—David Greenberger

Lionel Hampton

The Complete Lionel Hampton Victor Sessions 1937-1941(Mosaic)

Vibraphonist Lionel Hampton became a sudden star in 1936 when Benny Goodman featured him in a quartet. Soon after that, Victor Records invited Hampton to record a small-group session under his own name, so Hampton brought a bunch of Goodman band members into the studio and laid down four memorable tracks. A phenomenon was born.

It was hot, joyous and relatively short-lived. Twenty-three sessions over the next four years yielded about four tunes apiece. In terms of jazz interest, some are more successful than others, but even the most negligible of them are still entertaining. And the peaks are impressive indeed.

Much of the material was collected late in the LP days, but only sporadic CD issues have seen the light of day. Mosaic Records’ new five-CD set collects the totality of those Hampton sessions, and with that company’s trademark thoroughness presents superior transfers of the original material along with all known alternate takes.

Personnel also were drawn from the bands of Duke Ellington, Stuff Smith, Count Basie and others, and the sessions benefitted from having players already accustomed to working together. Sessions in April 1937, for example, featured Ellington sideman Johnny Hodges, whose “On the Sunny Side of the Street” became a hit and has endured as a classic.

In July 1938, Hampton put together a session that drew from no one single band: A young, dynamic Benny Carter played reeds and provided arrangements, Harry James was on trumpet, and Billy Kyle, John Kirby and Jo Jones populated the rhythm section to produce jumping tunes like “I’m in the Mood for Swing” and a revamping of the chestnut “Muskrat Ramble.”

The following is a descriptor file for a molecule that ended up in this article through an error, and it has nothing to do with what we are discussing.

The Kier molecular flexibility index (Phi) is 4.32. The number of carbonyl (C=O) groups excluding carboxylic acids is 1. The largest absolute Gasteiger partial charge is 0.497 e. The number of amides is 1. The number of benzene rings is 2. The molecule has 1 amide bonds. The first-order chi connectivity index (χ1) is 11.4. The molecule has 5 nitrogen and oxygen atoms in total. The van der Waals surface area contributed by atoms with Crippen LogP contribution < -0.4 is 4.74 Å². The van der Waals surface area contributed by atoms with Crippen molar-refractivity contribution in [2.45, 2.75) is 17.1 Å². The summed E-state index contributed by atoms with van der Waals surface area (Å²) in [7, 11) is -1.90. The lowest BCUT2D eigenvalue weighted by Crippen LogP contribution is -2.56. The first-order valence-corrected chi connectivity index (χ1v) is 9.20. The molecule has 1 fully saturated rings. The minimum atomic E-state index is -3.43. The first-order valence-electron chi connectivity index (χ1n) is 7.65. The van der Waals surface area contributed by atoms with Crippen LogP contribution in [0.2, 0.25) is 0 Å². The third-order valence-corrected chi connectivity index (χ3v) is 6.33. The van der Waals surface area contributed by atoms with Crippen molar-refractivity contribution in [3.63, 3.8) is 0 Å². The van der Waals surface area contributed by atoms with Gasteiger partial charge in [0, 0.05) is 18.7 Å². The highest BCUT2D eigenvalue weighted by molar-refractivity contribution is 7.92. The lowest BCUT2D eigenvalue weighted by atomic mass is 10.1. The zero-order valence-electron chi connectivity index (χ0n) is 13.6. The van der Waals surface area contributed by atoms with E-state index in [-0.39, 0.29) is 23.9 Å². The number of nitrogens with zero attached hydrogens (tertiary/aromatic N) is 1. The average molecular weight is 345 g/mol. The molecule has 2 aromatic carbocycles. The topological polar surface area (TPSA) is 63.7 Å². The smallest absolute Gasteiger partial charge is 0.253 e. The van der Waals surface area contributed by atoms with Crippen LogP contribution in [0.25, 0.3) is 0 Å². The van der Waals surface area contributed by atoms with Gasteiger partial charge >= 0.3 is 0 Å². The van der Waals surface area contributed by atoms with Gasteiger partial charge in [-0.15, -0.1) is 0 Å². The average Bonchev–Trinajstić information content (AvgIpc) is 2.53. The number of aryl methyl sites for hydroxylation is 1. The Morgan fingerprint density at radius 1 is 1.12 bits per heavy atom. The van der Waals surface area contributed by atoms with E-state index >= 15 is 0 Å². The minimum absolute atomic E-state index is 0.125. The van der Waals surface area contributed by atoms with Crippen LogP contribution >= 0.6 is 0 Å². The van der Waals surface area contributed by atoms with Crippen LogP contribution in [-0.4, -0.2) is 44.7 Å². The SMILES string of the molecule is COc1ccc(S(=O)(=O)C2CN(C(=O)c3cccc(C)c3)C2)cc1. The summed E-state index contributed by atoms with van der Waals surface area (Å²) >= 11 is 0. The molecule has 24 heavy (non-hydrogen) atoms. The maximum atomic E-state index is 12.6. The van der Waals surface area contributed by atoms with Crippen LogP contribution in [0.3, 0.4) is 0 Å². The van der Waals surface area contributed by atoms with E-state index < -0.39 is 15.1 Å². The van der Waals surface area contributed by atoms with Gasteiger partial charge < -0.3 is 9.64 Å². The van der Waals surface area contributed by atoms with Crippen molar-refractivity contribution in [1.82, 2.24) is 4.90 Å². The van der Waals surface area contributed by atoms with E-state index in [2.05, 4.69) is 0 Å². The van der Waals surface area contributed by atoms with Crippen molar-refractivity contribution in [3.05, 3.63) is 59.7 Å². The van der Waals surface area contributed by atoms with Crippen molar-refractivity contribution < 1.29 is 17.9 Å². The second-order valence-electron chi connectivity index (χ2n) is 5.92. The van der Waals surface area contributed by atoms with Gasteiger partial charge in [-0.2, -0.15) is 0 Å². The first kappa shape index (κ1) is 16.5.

Even more spectacular recordings emerged in 1939, when such luminaries as tenor-sax wizard Chu Berry played on several sessions. The trumpet seat changed from date to date, but always with high-quality talent like Ziggy Elman, Rex Stewart and, late in the year, Dizzy Gillespie.

Pianists included Nat “King” Cole (in some of his earliest recordings), Sir Charles Thompson, Clyde Hart and, in the earliest sessions, Goodman stalwart Jess Stacy, whose understated playing is always a fascinating journey through Art Tatum-like harmonic reinvention.

Hampton took the vocal refrains early on in the series, in a light, pleasing but forgettable voice—“Baby, Won’t You Please Come Home” is an absolute nadir—but soon yielded to more talented singers like Helen Forrest and Cole.

Detailed, informative program notes by Loren Schoenberg offer a historical perspective of the sessions, and then give a track-by-track analysis that nicely enhances enjoyment of the music. And enjoy it you will. This is an indispensable gem from the swing era, lovingly remastered to the kind of quality Mosaic’s reissues consistently deliver.

—B.A. Nilsson